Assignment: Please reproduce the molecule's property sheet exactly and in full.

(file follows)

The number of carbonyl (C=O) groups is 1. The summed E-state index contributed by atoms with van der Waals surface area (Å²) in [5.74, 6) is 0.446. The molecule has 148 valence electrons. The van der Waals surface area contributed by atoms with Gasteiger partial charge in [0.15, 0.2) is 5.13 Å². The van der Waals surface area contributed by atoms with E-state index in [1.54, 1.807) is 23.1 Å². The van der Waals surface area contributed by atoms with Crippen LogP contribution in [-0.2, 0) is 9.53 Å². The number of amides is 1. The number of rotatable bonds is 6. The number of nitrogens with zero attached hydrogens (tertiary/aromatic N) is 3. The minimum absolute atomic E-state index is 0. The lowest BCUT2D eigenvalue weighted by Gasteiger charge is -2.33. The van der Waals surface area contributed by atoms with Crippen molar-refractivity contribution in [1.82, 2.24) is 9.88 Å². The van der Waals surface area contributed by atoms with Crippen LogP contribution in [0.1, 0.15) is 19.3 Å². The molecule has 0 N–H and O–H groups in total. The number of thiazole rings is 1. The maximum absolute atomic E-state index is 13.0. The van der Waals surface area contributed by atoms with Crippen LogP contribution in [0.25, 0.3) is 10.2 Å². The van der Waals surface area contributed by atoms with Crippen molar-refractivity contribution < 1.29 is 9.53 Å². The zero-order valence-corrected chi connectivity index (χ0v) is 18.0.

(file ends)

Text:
The number of carbonyl (C=O) groups is 1. The summed E-state index contributed by atoms with van der Waals surface area (Å²) in [5.74, 6) is 0.446. The molecule has 148 valence electrons. The van der Waals surface area contributed by atoms with Gasteiger partial charge in [0.15, 0.2) is 5.13 Å². The van der Waals surface area contributed by atoms with E-state index in [1.54, 1.807) is 23.1 Å². The van der Waals surface area contributed by atoms with Crippen LogP contribution in [-0.2, 0) is 9.53 Å². The number of amides is 1. The number of rotatable bonds is 6. The number of nitrogens with zero attached hydrogens (tertiary/aromatic N) is 3. The minimum absolute atomic E-state index is 0. The lowest BCUT2D eigenvalue weighted by Gasteiger charge is -2.33. The van der Waals surface area contributed by atoms with Crippen molar-refractivity contribution in [1.82, 2.24) is 9.88 Å². The van der Waals surface area contributed by atoms with Crippen LogP contribution in [0.1, 0.15) is 19.3 Å². The molecule has 0 N–H and O–H groups in total. The number of thiazole rings is 1. The maximum absolute atomic E-state index is 13.0. The van der Waals surface area contributed by atoms with Crippen LogP contribution in [0.25, 0.3) is 10.2 Å². The van der Waals surface area contributed by atoms with Crippen molar-refractivity contribution < 1.29 is 9.53 Å². The zero-order valence-corrected chi connectivity index (χ0v) is 18.0.